A person’s phone is basically a treasure trove of TMI, if we’re counting the Camera Roll and your Notes app full of 3 a.m. thoughts. As if those aren’t enough, the next big iPhone update might know you even before you do, thanks to Apple’s plans of a “depression detector.”
According to The Wall Street Journal, the tech giant’s current WIP is an iPhone feature that aims to detect if a user is depressed or suffering from “cognitive decline.” With the help of researchers from the University of California, Los Angeles (UCLA) and pharmaceutical company Biogen, the phone’s tech will analyze this using sensory data, such as mobility, physical activity, sleep and speech patterns, heart rates, typing speed, and frequency of typos (Ouch).
As it’s currently in the research and development stage, the scientists behind the study will be comparing this data with questionnaires filled out by test users asking how they feel, while collecting hair samples to measure their levels of cortisol, a.k.a. the stress hormone. UCLA started its pilot phase last year with 150 Apple Watch and iPhone users, and will continue its main phase with 3,000 more people.
For those who like depending on Dr. Google, it must be said that this potential mental health update is meant to help healthcare workers rather than replace them. Dr. Nelson Freimer, director of the UCLA Depression Grand Challenge, noted that much of how depression is treated is based on “subjective recollections of depression sufferers.” The study hopes to find some objective measures for both diagnosis and treatment of this condition.
With the help of researchers from the University of California, Los Angeles (UCLA) and pharmaceutical company Biogen, the phone’s tech will analyze this using sensory data, such as mobility, physical activity, sleep and speech patterns, heart rates, typing speed, and frequency of typos.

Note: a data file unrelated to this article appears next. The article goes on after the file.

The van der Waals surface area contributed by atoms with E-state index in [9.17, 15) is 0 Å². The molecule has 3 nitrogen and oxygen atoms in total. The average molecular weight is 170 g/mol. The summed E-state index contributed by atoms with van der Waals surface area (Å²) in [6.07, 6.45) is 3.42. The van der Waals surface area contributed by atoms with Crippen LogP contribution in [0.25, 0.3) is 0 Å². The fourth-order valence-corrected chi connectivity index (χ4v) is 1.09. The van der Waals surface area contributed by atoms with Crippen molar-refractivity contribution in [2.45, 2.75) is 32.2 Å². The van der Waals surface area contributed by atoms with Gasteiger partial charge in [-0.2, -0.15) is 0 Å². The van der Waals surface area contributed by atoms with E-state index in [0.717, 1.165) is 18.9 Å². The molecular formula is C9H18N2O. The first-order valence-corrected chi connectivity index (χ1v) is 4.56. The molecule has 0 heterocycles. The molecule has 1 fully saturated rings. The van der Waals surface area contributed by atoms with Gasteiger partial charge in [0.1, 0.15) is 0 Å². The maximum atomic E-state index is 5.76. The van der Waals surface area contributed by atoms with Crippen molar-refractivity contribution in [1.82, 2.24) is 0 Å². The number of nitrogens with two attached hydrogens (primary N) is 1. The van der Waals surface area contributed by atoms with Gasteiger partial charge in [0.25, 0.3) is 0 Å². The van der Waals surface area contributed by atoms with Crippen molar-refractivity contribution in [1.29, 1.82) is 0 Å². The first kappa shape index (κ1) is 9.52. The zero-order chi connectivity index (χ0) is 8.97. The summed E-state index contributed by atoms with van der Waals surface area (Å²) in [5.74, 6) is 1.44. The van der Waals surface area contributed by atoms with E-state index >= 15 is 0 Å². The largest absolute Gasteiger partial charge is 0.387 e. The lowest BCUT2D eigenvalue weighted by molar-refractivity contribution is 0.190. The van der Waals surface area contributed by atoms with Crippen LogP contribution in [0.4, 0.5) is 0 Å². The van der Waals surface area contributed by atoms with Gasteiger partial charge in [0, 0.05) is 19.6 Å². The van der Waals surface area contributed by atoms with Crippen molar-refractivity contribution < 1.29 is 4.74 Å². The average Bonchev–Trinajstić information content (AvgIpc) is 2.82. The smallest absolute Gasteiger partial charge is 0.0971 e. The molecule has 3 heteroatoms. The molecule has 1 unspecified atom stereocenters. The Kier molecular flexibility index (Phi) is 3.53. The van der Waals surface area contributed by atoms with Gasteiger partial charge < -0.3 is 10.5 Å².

If these researchers think that the data correlates with relevant mental health conditions, then Apple might greenlight an app or feature that warns users about possible cognitive decline in order for them to seek help earlier. While a depression detector isn’t set in stone for the Apple overlords, the report states that executives are “excited” about the possibility to address surging rates of depression and anxiety.
Of course, we can’t help but ponder on the red flags, like that thing on your hand screaming “Depression!” to your face just because you’re a bad speller or if you’re in a perpetual state of Resting Sad Face. Being diagnosed by a non-professional is already troublesome to begin with, and let’s not ignore that mental health issues can sometimes worsen with your phone. (No thanks to you, doomscrolling.)
Still, it wouldn’t be that much of a surprise if we find this update in a not-too-distant iOS, seeing as this isn’t the first tech straight outta “Black Mirror.” It’s just probably best to note that this isn’t a substitute for an actual diagnosis, FYI.
Art by Yel Sayo